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These kangaroos are having a charmed life near the entrance to the Governor General’s House with all the lush greenery around …meanwhile a strange sounding hooter is attempting to frighten away the cockatoos from the main gardens….although I imagine it would take more than a hooter to frighten a determined cockatoo.

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Walter Burley Griffin, the talented architect from Chicago who designed this garden city, could not have imagined that kangaroos and cockatoos could be such a problem in the future!

Along the walking track at Yarralumla is the Royal Golf Club. A few years ago, this photo below made headlines  in many parts of the world……

Australian Open Interrupted by Kangaroos

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Courier mail.com.au

In 2013 golfer Karrie Webb waits for the kangaroos to clear the fairway during the Australian Open….

I believe someone kindly lifted some fencing for this mob to jump out of the limelight!

Meanwhile on this spring day in Yarralumla…

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Amongst  the great variety of trees we saw many birds feeding..

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The young Australian King Parrots almost disappearing into the oak leaves…

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The adults are watching over them from above….

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Crimson rosellas feasting on spring flowers..

We pass the Heritage Nursery…this is a place where plants just leap out to be bought,  but today I’m going to show restraint with plants (and chocolate!)

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…..and to end a lovely day’s walk.. here  is a view of Telstra Tower on Black Mountain..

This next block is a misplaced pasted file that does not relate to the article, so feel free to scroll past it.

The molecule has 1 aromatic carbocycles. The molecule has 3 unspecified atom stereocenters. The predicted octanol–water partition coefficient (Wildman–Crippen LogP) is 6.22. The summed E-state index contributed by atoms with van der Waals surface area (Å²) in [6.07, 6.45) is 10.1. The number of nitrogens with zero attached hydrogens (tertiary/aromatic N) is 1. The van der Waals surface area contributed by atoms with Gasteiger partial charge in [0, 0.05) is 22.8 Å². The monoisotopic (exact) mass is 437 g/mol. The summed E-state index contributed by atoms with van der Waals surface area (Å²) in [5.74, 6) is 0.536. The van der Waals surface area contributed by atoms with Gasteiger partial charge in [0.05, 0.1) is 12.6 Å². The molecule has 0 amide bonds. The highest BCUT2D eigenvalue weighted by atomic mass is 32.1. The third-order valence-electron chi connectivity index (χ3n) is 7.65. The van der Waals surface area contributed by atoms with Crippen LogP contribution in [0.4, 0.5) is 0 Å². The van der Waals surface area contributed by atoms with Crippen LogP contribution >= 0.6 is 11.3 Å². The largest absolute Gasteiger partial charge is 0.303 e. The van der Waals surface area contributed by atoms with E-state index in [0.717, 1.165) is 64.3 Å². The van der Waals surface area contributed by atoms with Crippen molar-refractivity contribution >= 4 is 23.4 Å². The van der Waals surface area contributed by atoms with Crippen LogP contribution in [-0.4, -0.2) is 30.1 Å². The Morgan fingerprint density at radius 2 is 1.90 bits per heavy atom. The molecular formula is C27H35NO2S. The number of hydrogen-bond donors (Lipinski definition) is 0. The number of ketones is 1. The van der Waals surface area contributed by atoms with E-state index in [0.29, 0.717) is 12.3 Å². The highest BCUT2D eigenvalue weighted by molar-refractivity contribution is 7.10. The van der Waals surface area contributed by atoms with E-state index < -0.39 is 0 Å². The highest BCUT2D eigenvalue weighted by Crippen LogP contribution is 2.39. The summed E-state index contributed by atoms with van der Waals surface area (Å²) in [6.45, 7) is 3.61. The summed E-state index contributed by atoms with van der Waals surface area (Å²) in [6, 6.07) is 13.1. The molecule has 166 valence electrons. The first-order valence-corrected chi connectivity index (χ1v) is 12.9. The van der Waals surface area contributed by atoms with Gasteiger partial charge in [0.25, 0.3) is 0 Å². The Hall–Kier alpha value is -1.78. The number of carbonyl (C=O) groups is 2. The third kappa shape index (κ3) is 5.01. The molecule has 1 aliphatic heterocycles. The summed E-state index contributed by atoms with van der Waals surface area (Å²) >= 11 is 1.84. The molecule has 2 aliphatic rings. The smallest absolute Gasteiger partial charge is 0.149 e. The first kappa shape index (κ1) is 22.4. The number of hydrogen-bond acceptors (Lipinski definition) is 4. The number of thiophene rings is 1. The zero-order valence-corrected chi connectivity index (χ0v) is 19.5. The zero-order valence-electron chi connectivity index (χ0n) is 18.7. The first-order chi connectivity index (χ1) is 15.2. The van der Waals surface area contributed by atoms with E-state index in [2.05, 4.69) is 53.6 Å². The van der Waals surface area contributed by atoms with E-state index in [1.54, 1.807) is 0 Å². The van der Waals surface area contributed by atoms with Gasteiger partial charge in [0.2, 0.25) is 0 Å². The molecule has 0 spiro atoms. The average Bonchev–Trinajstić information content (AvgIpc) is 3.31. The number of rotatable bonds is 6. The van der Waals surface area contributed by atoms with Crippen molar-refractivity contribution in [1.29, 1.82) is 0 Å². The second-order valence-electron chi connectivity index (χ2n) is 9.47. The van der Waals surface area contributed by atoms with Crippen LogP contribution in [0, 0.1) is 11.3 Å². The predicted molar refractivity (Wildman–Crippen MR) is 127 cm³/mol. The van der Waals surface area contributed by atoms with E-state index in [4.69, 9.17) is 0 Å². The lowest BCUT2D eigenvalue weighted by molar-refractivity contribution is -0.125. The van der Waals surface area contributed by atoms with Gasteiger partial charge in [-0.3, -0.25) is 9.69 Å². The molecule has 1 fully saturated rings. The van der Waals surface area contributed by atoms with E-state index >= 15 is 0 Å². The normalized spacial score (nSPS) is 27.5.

This tower is disliked by many, but for me…and I know for others, when we are travelling back to Canberra after a long car trip…the sight of the Telstra Tower silhouetted against the sky means we are nearly home..

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and there is no place like home….

I hope this is true for you too.

Enjoy your home and green spaces where ever you are in the world…

 

 

 

 

 

 

 

 

 

 

 

 

 

 

 

 

 

 

 

 

 

 

 

 

 

 

 

 

Happy Wattle Day and spring time in Canberra!

I’m a little bit late for this greeting…. Wattle Day in Australia is 1st September, the beginning of spring.

The Golden Wattle flower is our national floral emblem.

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Golden Wattle National Archives of Australia

It is colourful, full of hope, incredibly resilient, and regenerates easily after fire. The perfect Australian plant.

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There are more than 1000 species of wattle in Australia, and I am told, somewhere in Australia a Wattle plant is flowering every day of the year. How about that!

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Terry Fewtrell, the Wattle Day Association President says that wattles have been part of the Australian landscape for 30 million years,

“Wattles are like the great silent witness to the whole Australian story…”

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I walked around my suburb on Wattle Day, and some Wattles were flowering…

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Some parts were nearly finished…

and some were just starting to bloom..

IMG_5569 (1024x813)Flowering in the National Art Gallery spring garden is a more unusual Wattle, with  a cinnamon coloured flower. It is called Acacia Leprosa or Scarlet Blaze.

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No matter which Wattle plant you choose for your garden, Angus Stewart, from Gardening Australia, says you are onto a winner … (in a very expressive Aussie kind of way)

”because wattles literally grow on the sniff of an empty fertilizer bag”

I was having a very Australian bird kind of day on the first day of spring as I walked….

The Red Wattle bird is watching me from the garden.

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Our resident magpie is….looking alert. Magpies can be tricky in spring because they become very territorial and can swoop passers-by. I like to think I’ve built up some good karma by providing so many water bowls for them in summer, not to mention putting up with high maintenance babies.